• Start with the Weekly Standard, which reported, “After years of hammering away at Big Dig ineptitude, Republican governor Mitt Romney now seems imbued with a bit of Churchillian prescience.” The piece talked up Romney’s Big Dig press conferences and his “describing in detail the issues at hand, showcasing an almost bizarrely detailed understanding of engineering minutiae, and even drawing diagrams on the fly.”
• The Real Clear Politics Web site ran an item (tip o’ the hat to WBZ’s indefatigable Jon Keller) headlined ROMNEY ON THE RISE, which said the Bay State governor is “fast emerging as the alternative to the two moderate heavyweights [John] McCain and [Rudy] Giuliani.”
Too bad about that Mormon thing, though. According to Real Clear Politics, “If the Mormon issue wasn’t floating around in the background, he would almost certainly be the clear front-runner for the nomination.”
• Clear front-runner for most-ridiculous newspaper lead of the year: The Mississippi Press report on Romney’s visit to the Low Achiever State. The story began, “Massachusetts Gov. Mitt Romney declined to use his position as guest speaker at the annual Jackson County Republican Women’s Founders’ day event in Pascalouga Thursday to announce his intention to run for president.”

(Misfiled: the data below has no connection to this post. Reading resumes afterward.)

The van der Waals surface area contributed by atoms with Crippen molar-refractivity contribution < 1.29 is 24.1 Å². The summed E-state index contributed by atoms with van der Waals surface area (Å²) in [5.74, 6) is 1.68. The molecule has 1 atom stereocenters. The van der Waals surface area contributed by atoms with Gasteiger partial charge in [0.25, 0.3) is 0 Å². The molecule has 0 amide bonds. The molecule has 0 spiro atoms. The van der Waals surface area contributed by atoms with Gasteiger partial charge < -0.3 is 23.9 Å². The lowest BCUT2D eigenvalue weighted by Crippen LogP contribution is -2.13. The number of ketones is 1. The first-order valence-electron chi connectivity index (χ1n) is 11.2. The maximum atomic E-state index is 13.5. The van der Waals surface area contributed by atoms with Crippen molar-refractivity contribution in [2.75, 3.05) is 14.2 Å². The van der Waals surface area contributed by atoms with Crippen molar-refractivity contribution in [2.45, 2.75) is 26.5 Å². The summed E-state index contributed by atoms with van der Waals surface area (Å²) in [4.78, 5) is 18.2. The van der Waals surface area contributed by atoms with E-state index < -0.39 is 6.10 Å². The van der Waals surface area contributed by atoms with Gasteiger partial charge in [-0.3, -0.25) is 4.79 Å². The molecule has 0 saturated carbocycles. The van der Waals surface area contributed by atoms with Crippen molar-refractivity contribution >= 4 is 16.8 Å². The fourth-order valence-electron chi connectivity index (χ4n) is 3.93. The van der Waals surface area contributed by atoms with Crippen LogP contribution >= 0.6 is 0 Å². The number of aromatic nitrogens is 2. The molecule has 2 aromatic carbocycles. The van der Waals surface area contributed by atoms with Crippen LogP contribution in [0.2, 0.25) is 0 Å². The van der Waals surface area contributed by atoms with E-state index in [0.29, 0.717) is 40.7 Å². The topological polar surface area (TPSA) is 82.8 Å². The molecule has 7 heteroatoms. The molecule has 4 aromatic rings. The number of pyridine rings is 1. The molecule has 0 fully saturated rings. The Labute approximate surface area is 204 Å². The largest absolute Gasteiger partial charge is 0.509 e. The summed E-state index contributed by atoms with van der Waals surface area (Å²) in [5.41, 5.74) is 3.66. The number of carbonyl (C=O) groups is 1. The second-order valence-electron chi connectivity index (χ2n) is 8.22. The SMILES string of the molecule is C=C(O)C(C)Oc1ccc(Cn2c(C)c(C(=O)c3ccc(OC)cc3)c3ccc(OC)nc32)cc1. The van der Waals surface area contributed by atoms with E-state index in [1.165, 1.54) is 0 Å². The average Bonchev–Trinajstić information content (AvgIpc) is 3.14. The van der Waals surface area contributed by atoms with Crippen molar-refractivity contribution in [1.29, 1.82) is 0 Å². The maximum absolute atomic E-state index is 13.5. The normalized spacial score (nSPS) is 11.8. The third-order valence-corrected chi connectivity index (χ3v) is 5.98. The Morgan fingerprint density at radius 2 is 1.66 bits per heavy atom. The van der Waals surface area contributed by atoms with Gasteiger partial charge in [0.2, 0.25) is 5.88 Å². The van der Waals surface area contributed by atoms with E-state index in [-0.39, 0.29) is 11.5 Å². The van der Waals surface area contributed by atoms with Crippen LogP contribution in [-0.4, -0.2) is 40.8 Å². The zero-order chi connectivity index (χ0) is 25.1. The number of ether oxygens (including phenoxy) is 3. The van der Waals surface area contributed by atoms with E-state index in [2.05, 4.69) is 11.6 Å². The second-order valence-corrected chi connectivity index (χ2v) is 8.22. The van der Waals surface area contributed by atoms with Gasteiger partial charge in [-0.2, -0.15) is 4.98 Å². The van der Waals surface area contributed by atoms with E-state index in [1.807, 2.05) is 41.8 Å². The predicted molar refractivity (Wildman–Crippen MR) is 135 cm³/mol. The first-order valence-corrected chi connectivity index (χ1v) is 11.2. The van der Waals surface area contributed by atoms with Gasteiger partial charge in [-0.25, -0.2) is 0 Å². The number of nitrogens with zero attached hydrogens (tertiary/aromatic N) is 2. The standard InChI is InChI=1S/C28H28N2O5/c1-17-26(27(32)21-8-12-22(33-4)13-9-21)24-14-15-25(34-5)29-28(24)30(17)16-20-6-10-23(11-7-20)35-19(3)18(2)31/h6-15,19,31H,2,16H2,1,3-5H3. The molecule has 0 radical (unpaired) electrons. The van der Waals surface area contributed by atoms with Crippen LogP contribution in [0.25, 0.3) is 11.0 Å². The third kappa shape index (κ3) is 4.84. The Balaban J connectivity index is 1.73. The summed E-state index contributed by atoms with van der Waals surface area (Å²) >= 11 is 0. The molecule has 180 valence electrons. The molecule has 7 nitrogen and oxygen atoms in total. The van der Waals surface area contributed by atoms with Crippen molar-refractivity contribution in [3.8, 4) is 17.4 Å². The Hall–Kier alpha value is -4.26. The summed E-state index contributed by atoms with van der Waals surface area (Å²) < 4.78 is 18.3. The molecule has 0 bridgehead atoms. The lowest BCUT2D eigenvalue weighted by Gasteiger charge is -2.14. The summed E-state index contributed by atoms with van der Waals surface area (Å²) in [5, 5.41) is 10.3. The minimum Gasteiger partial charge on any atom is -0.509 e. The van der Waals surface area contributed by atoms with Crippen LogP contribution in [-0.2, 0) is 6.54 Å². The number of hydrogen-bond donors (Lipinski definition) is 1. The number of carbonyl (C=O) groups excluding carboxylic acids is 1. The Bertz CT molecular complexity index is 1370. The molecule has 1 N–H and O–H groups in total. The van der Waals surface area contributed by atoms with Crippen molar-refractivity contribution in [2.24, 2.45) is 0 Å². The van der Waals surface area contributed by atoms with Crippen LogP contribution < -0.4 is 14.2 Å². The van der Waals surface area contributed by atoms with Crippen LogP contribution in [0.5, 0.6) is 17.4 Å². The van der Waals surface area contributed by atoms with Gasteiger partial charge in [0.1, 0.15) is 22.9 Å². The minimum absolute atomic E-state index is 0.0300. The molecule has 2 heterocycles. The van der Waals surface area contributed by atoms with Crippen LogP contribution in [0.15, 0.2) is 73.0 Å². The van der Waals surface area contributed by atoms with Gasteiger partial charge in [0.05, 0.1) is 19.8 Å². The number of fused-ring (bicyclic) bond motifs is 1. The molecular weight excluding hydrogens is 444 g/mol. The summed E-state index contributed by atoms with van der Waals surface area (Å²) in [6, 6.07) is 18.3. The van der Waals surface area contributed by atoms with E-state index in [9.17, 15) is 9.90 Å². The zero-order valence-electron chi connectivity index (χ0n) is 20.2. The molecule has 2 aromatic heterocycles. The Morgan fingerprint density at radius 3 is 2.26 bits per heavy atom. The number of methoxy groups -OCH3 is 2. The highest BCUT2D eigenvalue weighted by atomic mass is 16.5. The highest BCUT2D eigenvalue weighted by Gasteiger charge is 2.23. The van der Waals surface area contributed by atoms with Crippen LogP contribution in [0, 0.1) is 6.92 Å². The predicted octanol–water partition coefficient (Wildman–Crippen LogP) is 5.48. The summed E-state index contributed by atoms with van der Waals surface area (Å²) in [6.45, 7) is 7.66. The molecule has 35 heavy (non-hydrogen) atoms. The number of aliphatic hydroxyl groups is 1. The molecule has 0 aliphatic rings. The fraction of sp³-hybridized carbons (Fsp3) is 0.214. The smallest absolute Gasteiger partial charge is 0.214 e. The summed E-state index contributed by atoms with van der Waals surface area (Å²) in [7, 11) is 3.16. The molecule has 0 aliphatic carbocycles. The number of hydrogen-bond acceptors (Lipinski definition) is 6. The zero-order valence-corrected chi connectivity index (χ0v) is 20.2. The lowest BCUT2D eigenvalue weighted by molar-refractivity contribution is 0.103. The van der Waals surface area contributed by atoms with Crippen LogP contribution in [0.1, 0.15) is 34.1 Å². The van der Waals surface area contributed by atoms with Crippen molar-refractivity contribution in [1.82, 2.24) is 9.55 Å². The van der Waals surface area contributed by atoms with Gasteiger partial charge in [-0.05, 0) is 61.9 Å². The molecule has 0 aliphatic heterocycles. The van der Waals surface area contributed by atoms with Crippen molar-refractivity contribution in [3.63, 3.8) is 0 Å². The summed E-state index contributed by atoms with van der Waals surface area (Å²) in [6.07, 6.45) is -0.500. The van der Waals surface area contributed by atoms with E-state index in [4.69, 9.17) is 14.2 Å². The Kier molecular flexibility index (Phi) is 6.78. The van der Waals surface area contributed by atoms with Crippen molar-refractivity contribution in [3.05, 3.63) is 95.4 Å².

Right. Pascalouga, cradle of presidential campaigns. At the same event, Romney was introduced by Senator Trent Lott (R-Strom Thurmond) thusly: “And he’s so friendly, he could be from Mississippi. The governor of Massachusetts? Well, yes and a great one.” Then again, we know how Trent gets carried away with his introductions.
• Clear front-runner for maybe-not-so-ridiculous lead of the week: the conservative Human Events Web site, which declared, “Make no mistake about it. Massachusetts Gov. Mitt Romney is quickly becoming the GOP ‘establishment’ candidate for president in 2008.”
And we all know what that did for George W. Bush eight years ago.
John Carroll is a mass-communication professor at Boston University and a correspondent for WGBH-TV’s “Beat the Press” edition of Greater Boston. He can be reached at email@example.com.
On the Web
Deval Patrick's "The Source": http://blog.devalpatrick.com/
Tom Reilly: http://www.tomreilly.org/
John Bonifaz: http://www.johnbonifaz.com/